Student's "Silent Airliner" Makes a Not-So-Silent Impression
By: Denise Lineberry

Design a small supersonic airliner with a cruise speed of Mach 1.6 to 1.8, a design range of 4,000 nautical miles, a payload of 35-70 passengers, with fuel efficiency of three-passenger-miles per pound of fuel and a takeoff field length of less than 10,000 feet.

And the airliner should produce less noise. Ready? Go.

Edric San-Miguel, a junior from Granby High School in Norfolk did. And out of 60 entries from more than 120 teenagers from eight states and 11 foreign countries, he won in a student competition sponsored by NASA's Fundamental Aeronautics Program.

High school students could choose from two options in the competition. They could write a research paper to discuss the challenges and solutions of supersonic flight or propose a design for a small supersonic airliner that could enter commercial service in 2020.

Lesa Roe and student Edric San-Miguel.

Langley's Center Director Lesa Roe presents Edric San-Miguel with a plaque to acknowledge his winning design, "The Silent Airliner." Credit: NASA/Sean Smith.

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San-Miguel chose to propose a design. Last year, he entered the contest and finished second in the U.S. student category for his efforts. This year, his design, dubbed "The Silent Airliner," rose to the top of all entries.

“My design was for a supersonic aircraft that can fly faster than the speed of sound, is green to benefit the environment, makes traveling faster and smoother and creates a quiet experience during flight,” San-Miguel said.

Next year, he plans to enter the contest again as a high school senior, and possibly with more aeronautics insight.

San-Miguel visited NASA Langley for a tour of several facilities with a group of 32 students from Granby High School and the NORSTAR program at Norfolk Technical Center, Norfolk Public School System, accompanied by their three teachers of math and physics on Thursday.

Also in the audience were five LARSS students. Actually … make that six.

Liz Ward, from the Aeronautics Research Directorate, became San-Miguel's sponsor, and he was accepted into the Langley Aerospace Summer Scholars Program (LARSS).

“When I learned from his teachers that Edric wanted to work as a NASA engineer one day, I called Mark Moore of the Systems Analysis Branch to see if Edric could work with several other students in the Vehicle Sketch Pad group. I felt it was very important to fan the flame of Edric’s enthusiasm and his exceptional ability,” Ward said.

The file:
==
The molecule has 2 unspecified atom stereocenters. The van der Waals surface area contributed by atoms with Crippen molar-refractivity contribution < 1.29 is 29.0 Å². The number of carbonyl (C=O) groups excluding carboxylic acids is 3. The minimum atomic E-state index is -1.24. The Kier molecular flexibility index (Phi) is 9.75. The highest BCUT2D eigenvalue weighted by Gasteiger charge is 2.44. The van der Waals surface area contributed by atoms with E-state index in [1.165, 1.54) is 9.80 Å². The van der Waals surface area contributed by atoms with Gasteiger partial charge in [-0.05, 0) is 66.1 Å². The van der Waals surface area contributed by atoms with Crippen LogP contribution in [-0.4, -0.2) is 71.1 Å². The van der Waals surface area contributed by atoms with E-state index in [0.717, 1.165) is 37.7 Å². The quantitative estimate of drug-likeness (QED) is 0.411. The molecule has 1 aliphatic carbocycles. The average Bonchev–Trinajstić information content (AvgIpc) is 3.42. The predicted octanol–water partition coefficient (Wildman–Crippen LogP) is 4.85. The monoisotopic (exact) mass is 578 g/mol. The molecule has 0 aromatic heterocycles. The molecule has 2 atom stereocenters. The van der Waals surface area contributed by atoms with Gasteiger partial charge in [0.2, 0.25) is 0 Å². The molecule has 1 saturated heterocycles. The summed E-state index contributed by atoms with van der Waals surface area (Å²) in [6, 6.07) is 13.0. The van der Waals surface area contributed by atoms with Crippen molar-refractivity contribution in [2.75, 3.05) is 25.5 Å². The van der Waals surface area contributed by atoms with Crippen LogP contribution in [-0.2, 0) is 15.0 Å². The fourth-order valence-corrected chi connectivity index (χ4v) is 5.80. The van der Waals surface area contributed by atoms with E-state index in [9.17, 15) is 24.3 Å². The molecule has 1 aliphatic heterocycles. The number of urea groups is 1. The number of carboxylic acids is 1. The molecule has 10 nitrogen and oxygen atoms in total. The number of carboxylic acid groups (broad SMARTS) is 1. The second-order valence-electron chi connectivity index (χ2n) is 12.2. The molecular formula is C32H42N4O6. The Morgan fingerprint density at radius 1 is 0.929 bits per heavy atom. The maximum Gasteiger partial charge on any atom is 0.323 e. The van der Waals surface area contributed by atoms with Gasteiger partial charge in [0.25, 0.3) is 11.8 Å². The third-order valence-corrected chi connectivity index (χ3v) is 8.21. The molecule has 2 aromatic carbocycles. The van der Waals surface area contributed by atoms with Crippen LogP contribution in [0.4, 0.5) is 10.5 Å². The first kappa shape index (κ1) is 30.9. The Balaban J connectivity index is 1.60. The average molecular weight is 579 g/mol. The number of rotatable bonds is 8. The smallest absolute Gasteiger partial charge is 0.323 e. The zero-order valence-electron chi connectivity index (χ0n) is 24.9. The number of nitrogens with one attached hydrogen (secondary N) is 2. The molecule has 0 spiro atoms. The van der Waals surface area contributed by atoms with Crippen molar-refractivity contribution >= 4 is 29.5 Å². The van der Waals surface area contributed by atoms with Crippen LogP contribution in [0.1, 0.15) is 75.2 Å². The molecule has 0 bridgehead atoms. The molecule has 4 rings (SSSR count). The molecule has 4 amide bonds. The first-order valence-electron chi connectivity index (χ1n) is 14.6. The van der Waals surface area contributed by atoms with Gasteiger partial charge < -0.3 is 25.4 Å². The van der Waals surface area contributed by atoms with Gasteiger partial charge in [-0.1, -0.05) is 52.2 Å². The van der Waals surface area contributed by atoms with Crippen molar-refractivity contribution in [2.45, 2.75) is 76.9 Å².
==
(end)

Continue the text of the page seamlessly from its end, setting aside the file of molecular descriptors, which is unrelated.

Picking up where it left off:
Moore agreed and San-Miguel will join the group on June 15th as a high school LARSS intern.

Student Edric San-Miguel.

Granby High School student Edric San-Miguel visits NASA Langley's hangar to get a close look at some general aviation planes.Credit: NASA/Sean Smith.

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It will be San-Miguel's first full-time position, and he is eagerly awaiting the opportunity. "I've always wanted to work for NASA," he said. After high school, he hopes to attend Virginia Tech to major in aeronautics and minor in technology.

His drive and efforts have not gone unnoticed. After a tour of several NASA Langley facilities, Langley's Center Director Lesa Roe presented San-Miguel with a plaque. "This is a tremendous accomplishment," Roe said. Also present, were Vicki Crisp, Langley's director of aeronautics, and Peter Coen, principal investigator of the Supersonics Project.

Two of San-Miguel's teachers attended the tour and lunch with him. Joy Young, his teacher at the NORSTAR gifted program, and his math teacher from Granby High School, Kathleen McLaughlin, were part of the visit and witnessed San-Miguel being recognized for his efforts.

Young worked with San Miguel on the design paper and enjoyed learning from him in return. Both teachers agreed that no matter the challenge, "he always perseveres."

"It's not often that you see someone of his age so motivated in a research field," said Young. "He is very driven."

Both were excited that San-Miguel also will get the opportunity to do some hands-on research at Langley this summer through his internship. "This visit has been a great opportunity for all of the students," McLaughlin said.

A group of NASA engineers from four research centers reviewed all the entries. The judges based their scores on how well students focused their papers and how well they addressed four basic criteria: informed content, creativity and imagination, organization and writing.

"All the conceptual designs were imaginative and innovative," said Bob Mack, a veteran supersonics researcher at NASA Langley, who reviewed all the top papers. "The design in the winning paper showed the student had a definite respect and appreciation for technical realities while still being imaginative."

As far as the contest for next year is concerned, there is no way for San-Miguel to place any higher. But his design paper will still have the ability to soar right along with his airliner concepts and his hopes of one day, landing a career at NASA and making his designs come to life.

NASA Langley Research Center
Managing Editor: Jim Hodges
Executive Editor and Responsible NASA Official: H. Keith Henry
Editor and Curator: Denise Lineberry